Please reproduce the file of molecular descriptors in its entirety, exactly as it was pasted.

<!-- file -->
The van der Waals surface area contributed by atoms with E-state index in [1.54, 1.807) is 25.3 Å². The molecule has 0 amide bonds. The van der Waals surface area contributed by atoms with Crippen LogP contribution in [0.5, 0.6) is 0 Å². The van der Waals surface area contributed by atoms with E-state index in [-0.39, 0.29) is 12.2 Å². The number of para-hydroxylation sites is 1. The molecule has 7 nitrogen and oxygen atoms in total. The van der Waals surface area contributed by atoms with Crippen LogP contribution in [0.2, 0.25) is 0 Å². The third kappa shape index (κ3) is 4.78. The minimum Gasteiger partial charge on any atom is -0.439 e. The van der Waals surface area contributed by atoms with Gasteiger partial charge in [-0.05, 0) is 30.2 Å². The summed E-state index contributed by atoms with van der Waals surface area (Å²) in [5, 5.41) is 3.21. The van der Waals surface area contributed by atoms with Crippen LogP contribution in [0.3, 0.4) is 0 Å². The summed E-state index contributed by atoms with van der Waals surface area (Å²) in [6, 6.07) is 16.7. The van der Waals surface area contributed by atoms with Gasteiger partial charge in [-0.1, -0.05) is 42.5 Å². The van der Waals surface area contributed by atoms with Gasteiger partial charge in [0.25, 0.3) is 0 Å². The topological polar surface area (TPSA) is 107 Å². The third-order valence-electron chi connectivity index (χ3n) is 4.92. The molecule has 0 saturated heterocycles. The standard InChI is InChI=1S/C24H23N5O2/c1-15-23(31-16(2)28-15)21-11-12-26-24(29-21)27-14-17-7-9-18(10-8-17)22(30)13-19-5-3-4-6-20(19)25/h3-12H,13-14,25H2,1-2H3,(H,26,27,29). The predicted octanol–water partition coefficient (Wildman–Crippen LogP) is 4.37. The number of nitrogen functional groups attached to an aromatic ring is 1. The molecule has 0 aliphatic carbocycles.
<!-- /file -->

The van der Waals surface area contributed by atoms with E-state index in [1.54, 1.807) is 25.3 Å². The molecule has 0 amide bonds. The van der Waals surface area contributed by atoms with Crippen LogP contribution in [0.5, 0.6) is 0 Å². The van der Waals surface area contributed by atoms with E-state index in [-0.39, 0.29) is 12.2 Å². The number of para-hydroxylation sites is 1. The molecule has 7 nitrogen and oxygen atoms in total. The van der Waals surface area contributed by atoms with Crippen LogP contribution in [0.2, 0.25) is 0 Å². The third kappa shape index (κ3) is 4.78. The minimum Gasteiger partial charge on any atom is -0.439 e. The van der Waals surface area contributed by atoms with Gasteiger partial charge in [-0.05, 0) is 30.2 Å². The summed E-state index contributed by atoms with van der Waals surface area (Å²) in [5, 5.41) is 3.21. The van der Waals surface area contributed by atoms with Crippen LogP contribution in [0.3, 0.4) is 0 Å². The summed E-state index contributed by atoms with van der Waals surface area (Å²) in [6, 6.07) is 16.7. The van der Waals surface area contributed by atoms with Gasteiger partial charge in [-0.1, -0.05) is 42.5 Å². The van der Waals surface area contributed by atoms with Gasteiger partial charge in [0.25, 0.3) is 0 Å². The topological polar surface area (TPSA) is 107 Å². The third-order valence-electron chi connectivity index (χ3n) is 4.92. The molecule has 0 saturated heterocycles. The standard InChI is InChI=1S/C24H23N5O2/c1-15-23(31-16(2)28-15)21-11-12-26-24(29-21)27-14-17-7-9-18(10-8-17)22(30)13-19-5-3-4-6-20(19)25/h3-12H,13-14,25H2,1-2H3,(H,26,27,29). The predicted octanol–water partition coefficient (Wildman–Crippen LogP) is 4.37. The number of nitrogen functional groups attached to an aromatic ring is 1. The molecule has 0 aliphatic carbocycles.